(5) Anyone else go from RS2s to these? I was thinking I might try to salvage the RS2s with a tour wrap liner, but next year's upgrades to the Hawx and the better heel cup fit for me make me think this might be a better option over all.
    Try on the Roxa R3 130 too.
    Merde De Glace On the Freak When Ski
    >>>200 cm Black Bamboo Sidewalled DPS Lotus 120 : Best Skis Ever <<<

  7. #532
    Join Date
    Feb 2012
    Posts
    322
    Quote Originally Posted by Skeeze View Post
    On the other side of the spectrum, I got the 13 flip chips for my XTDs and prefer them at 13 vs 15.
    One more data point: with skinny calves, I feel much better with my XTD 130s at the most forward lean position (17 degrees I think?). If I use the more upright setting, I feel like I need to add big spoilers to get in the proper lower leg position. For me, 17 degrees and no spoiler in my XTD 130s feels about like my Lange XT 130 Freetours with large spoilers added.

  8. #533
    Join Date
    Sep 2014
    Posts
    1,402
    Have skinny calves/low volume lower legs/ankles. Considering the Hawx for the next boot.

    Curious though; How effective is lateral power transmission if powerstrap/top buckle isn't buckled tight? I prefer a looser setting in deep bottomless power and some 2d choppy hard snow conditions for shock absorbsion/for/aft travel and a bit more suspension in forward flex. Based on very limited experience with overlap touring boots that weren't especially low volume in the shaft, I found that strap/buckles had to be tight to maintain precise lateral power transmission. It was a problem especially notable in some solly mtn labs where if the power strap and buckles weren't really snug, i could visually see a pretty dramatic lateral and almost torsional twisting of the boot and they were basically unskiable for me unless buckled tight. Also have a pair of Garmont Deliriums and they don't show this characteristic at all; they're very stiff even with buckles basically 'open'.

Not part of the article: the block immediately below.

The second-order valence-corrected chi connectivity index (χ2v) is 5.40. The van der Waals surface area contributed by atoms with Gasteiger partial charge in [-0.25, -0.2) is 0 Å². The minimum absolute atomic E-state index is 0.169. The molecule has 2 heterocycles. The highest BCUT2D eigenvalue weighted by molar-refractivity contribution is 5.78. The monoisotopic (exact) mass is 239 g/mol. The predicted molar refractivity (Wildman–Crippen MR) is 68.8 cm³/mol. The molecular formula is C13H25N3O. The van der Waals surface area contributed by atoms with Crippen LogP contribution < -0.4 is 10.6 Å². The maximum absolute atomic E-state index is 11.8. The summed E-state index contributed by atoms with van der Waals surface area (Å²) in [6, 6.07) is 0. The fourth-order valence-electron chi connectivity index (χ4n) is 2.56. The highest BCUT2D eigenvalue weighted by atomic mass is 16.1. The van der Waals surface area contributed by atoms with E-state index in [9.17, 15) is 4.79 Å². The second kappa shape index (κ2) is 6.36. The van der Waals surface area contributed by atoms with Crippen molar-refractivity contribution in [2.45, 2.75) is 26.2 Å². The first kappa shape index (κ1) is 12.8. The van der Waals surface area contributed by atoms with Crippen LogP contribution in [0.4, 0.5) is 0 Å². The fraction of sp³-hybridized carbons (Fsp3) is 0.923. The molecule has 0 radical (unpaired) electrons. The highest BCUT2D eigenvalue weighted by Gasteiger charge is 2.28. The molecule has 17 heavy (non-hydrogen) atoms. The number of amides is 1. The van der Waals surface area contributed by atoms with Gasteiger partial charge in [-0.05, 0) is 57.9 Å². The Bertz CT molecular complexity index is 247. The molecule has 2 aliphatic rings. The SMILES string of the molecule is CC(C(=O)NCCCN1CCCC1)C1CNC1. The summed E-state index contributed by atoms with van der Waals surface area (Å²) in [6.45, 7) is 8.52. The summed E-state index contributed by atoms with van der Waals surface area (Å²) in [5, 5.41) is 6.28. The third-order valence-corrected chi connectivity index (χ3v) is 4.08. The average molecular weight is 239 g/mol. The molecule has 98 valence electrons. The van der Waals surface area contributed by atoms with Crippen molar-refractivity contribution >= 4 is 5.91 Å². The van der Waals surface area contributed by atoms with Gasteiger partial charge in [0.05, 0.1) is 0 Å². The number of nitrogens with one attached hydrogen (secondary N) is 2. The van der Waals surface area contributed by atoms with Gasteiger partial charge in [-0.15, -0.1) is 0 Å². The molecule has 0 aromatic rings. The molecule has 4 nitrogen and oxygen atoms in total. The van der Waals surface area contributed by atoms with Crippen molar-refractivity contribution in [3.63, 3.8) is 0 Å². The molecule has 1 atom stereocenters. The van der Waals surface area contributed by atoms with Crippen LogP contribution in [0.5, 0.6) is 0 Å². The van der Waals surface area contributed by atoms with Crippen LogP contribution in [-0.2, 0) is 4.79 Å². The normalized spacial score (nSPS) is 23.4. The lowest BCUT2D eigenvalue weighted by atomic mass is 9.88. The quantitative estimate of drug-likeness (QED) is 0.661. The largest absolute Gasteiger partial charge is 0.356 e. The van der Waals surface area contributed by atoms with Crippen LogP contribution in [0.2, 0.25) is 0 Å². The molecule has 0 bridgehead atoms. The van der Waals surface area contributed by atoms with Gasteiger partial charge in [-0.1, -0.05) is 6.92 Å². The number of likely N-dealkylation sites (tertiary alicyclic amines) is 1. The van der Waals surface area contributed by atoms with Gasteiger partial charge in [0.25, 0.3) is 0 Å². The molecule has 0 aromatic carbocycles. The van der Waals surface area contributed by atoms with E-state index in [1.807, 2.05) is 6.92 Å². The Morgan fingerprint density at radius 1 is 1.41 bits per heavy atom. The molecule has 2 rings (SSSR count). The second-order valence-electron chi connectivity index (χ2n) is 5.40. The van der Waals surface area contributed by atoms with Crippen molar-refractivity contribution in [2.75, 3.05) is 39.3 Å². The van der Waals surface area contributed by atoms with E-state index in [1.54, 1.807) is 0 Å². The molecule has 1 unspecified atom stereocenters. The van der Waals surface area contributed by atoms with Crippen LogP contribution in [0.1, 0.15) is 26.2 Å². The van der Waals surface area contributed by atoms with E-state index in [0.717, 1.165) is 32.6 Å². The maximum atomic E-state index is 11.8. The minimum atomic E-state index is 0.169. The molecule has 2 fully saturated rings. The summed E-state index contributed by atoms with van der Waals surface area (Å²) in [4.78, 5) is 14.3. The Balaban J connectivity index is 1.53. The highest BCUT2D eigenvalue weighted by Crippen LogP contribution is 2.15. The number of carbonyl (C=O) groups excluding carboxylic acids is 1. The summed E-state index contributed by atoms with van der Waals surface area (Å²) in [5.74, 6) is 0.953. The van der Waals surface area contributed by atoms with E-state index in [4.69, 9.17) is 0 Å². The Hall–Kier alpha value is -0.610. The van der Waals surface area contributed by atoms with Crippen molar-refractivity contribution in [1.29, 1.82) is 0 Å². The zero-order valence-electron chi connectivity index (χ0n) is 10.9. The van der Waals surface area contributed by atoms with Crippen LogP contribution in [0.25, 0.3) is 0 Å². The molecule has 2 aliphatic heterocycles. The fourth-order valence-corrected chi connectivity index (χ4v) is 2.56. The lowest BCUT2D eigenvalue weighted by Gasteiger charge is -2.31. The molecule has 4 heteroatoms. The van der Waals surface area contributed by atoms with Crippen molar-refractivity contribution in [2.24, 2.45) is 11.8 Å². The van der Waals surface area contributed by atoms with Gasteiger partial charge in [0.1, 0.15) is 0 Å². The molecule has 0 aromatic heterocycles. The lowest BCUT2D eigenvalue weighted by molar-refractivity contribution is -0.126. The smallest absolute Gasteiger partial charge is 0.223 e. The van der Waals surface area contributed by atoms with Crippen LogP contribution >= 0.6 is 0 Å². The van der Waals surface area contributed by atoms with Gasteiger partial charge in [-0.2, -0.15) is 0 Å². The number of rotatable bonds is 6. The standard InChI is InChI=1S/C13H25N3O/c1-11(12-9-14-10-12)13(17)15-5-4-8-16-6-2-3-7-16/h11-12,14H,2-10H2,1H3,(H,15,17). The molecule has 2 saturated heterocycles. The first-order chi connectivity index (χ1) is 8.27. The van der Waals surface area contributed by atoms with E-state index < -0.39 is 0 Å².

Last edited by swissiphic; 06-24-2019 at 04:06 PM.
    What if the hokey pokey really is what it's all about?

  9. #534
    Join Date
    Feb 2012
    Posts
    322
    Quote Originally Posted by swissiphic View Post
    Have skinny calves/low volume lower legs/ankles. Considering the Hawx for the next boot.

    Curious though; How effective is lateral power transmission if powerstrap/top buckle isn't buckled tight?